eat celebrity from the games which were celebrated There every five years in honour of Palæmon or Melicerta, and subsequently of Neptune. (Pausan. 1,44.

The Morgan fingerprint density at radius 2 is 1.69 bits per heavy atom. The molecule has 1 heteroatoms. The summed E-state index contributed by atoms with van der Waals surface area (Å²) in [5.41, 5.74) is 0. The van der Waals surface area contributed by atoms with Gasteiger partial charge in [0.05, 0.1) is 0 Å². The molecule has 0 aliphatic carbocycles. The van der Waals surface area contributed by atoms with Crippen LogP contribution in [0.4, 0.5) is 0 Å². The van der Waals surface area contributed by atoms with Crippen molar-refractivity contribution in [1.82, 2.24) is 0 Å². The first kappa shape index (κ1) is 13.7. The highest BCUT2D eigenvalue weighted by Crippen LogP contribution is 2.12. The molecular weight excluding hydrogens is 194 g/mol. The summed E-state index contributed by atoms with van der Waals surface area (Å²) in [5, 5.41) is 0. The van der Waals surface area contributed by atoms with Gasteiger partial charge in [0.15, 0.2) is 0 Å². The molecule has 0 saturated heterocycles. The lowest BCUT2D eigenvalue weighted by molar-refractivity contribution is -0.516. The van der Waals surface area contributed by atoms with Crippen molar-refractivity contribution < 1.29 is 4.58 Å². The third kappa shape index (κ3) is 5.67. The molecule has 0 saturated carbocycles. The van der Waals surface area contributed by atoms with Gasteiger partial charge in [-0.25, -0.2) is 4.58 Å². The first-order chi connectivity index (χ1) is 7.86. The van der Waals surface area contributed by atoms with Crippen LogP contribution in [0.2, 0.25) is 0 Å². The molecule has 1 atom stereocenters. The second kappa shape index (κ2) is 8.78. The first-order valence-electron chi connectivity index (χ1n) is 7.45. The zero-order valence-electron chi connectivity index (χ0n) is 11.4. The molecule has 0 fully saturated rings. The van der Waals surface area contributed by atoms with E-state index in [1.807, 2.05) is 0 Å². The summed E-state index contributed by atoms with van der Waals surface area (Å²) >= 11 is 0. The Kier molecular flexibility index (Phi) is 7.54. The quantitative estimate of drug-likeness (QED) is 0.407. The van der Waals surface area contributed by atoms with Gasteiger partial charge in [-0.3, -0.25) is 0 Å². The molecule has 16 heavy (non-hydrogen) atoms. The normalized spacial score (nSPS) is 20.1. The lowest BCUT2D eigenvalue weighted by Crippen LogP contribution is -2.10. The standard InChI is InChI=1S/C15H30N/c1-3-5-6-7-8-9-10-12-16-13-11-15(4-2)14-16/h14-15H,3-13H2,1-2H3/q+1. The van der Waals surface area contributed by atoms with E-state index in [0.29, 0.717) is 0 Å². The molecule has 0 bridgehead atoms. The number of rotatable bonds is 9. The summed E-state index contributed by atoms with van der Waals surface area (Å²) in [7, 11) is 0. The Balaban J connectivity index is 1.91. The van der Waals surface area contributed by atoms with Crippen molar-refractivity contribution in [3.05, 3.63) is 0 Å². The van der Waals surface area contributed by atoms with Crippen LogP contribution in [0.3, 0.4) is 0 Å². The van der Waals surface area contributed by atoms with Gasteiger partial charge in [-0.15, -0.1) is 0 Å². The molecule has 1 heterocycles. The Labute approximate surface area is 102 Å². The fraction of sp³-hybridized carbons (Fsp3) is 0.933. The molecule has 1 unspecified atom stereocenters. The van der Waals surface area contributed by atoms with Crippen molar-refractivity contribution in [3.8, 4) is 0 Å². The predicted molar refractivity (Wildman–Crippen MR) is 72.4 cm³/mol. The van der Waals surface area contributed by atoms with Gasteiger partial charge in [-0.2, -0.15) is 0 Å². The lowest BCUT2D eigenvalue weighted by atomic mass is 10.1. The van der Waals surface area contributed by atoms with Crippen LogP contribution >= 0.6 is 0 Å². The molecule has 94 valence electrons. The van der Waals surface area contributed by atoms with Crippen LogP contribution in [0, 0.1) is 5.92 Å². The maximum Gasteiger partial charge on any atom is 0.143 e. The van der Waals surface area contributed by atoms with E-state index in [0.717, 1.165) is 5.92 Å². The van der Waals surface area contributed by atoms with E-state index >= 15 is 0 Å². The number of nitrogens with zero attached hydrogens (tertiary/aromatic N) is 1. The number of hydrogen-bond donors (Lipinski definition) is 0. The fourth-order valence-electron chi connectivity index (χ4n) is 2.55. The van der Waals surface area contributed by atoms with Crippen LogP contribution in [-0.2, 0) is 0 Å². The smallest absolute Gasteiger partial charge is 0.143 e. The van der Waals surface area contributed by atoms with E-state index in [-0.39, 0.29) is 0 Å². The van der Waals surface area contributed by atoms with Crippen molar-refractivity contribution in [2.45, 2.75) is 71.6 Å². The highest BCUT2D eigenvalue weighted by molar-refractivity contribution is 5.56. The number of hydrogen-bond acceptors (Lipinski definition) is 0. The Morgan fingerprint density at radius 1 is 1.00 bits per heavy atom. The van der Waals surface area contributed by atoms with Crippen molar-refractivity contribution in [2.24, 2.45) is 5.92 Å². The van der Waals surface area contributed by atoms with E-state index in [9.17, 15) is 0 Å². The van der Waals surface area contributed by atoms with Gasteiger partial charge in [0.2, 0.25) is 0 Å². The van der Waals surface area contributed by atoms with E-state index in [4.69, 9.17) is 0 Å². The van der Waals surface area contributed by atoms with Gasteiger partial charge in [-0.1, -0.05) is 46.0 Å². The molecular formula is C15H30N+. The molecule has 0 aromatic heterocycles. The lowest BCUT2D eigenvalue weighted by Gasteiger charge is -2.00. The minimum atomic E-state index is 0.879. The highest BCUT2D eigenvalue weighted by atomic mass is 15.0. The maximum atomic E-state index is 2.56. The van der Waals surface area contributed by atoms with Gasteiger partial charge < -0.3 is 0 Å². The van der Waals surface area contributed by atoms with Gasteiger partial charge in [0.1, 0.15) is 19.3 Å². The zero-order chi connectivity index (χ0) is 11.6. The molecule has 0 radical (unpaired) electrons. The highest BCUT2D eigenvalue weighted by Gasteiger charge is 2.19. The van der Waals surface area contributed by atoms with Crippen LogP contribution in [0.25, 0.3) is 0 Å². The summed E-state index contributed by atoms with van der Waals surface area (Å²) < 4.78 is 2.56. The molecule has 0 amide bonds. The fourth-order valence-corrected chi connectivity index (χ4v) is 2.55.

—Plut., Wit. Thes.) These continued in vogue when the other gymnastic exercises of Greece had fallen into neglect and disuse; and it was during their solemnization that the independence of Greece was proclaimed, after the victory of Cynoscephalae, by order of the Roman senate and people. (Polyb., 18, 29.—Liv., 33, 32.) After the destruction of Corinth, the superintendence of the Isthmian games was committed to the Sicyonians by the Romans; on its restoration, however, by Julius Cæsar, the presidency of the games again reverted to the Corinthian settlers. (Pausan, 2, 2.) CoRINthišcus SINUs, or Gulf of Lepanto, an arm of the sea running in between the coast of Achaia and Sicyonia to the south, and that of Phocis, Locris, and AEtolia to the north. Its gulf had the general appellation of Corinthian as far as the Isthmus, but it was divided into smaller bays, the names of which were sometimes poetically used for the entire gulf. Its different names were the Crissaean, Cirrhaean, Delphic, Calydonian, Rhian, and Halcyonian. Besides being now called the Gulf of Lepanto, the Sinus Corinthiacus is often known by the name of the Gulf of Nepaktos or Saloma. The victory of Don John of Austria, in 1571, over the Turks, has immortalized the name of the Gulf of Lepanto in modern history. (Dodwell's Tour, vol. 1, p. 111.) Corinthus, a famous city of Greece, now Corilo or Corinth, and situate on the isthmus of the same name. Commanding by its position the Ionian and Ægean seas, and holding, as it were, the keys of Peloponnesus, Corinth, from the pre-eminent advantages of its situation, was already the seat of opulence and the arts, while the rest of Greece was sunk in comparative obscurity and barbarism. Its origin is, of course, lost in the night of time; but we are assured that it already existed under the name of Ephyre long before the siege of Troy. According to the assertions of the Corinthians themselves, their city received its name from Corinthus, the son of Jove; but Pausanias does not credit this popular tradition, and cites the poet Eumelus to show that the appellation was really derived from Corinthus, the son of Marathon (2. l). Homer certainly employs both names indiscriminately, (Il., 2, 570; 13, 663.) Pausanias reports, that the descendants of Sysiphus reigned at Corinth until the invasion of their territory by the Dorians and Heraclidae, when Doridas and Hyanthidas, the last princes of this race, abdicated the crown in favour of Aletes, a descendant of Hercules, whose lineal successors remained in possession of the throne of Corinth during five generations, when the crown passed into the family of the Bacchiadae, so named from Bacchis, the son of Prumnis, who retained it for five other generations, After this the sovereign power was transferred to annual magistrates, still chosen, however, from the line of the Bacchiadae, with the title of Prytanes. Strabo affirms that this form of government lasted 200 years; but Diodorus limits it to ninety years: the former writer probably includes within that period both the kings and Prytanes of the Bacchiada, Diodorus only the latter. (Strabo, 378.-Diod. Sic., Frag.—Lar. cher, Chronol. d’Herodote, vol. 7, p. 519, 531.) The oligarchy so long established by this rich and powerful family was at length overthrown, about 629 B.C., by Cypselus, who banished many of the Corinthians, depriving others of their possessions, and putting other: to death. (Herodot., 5, 92.) Among those who fled from his persecution was Demaratus, of the family of the Bacchiadae, who settled at Tarquinii in Etruria, and whose descendants became sovereigns of Rome. (Strabo, 378.-Polyb., 6, 2–Dion. Hal., 3, 46Lic, 1, 34.) The reign of Cypselus was more pros. perous than his crimes deserved ; and the system of colonization, which had previously succeeded so well in the settlements of Corcyra and Syracuse, was act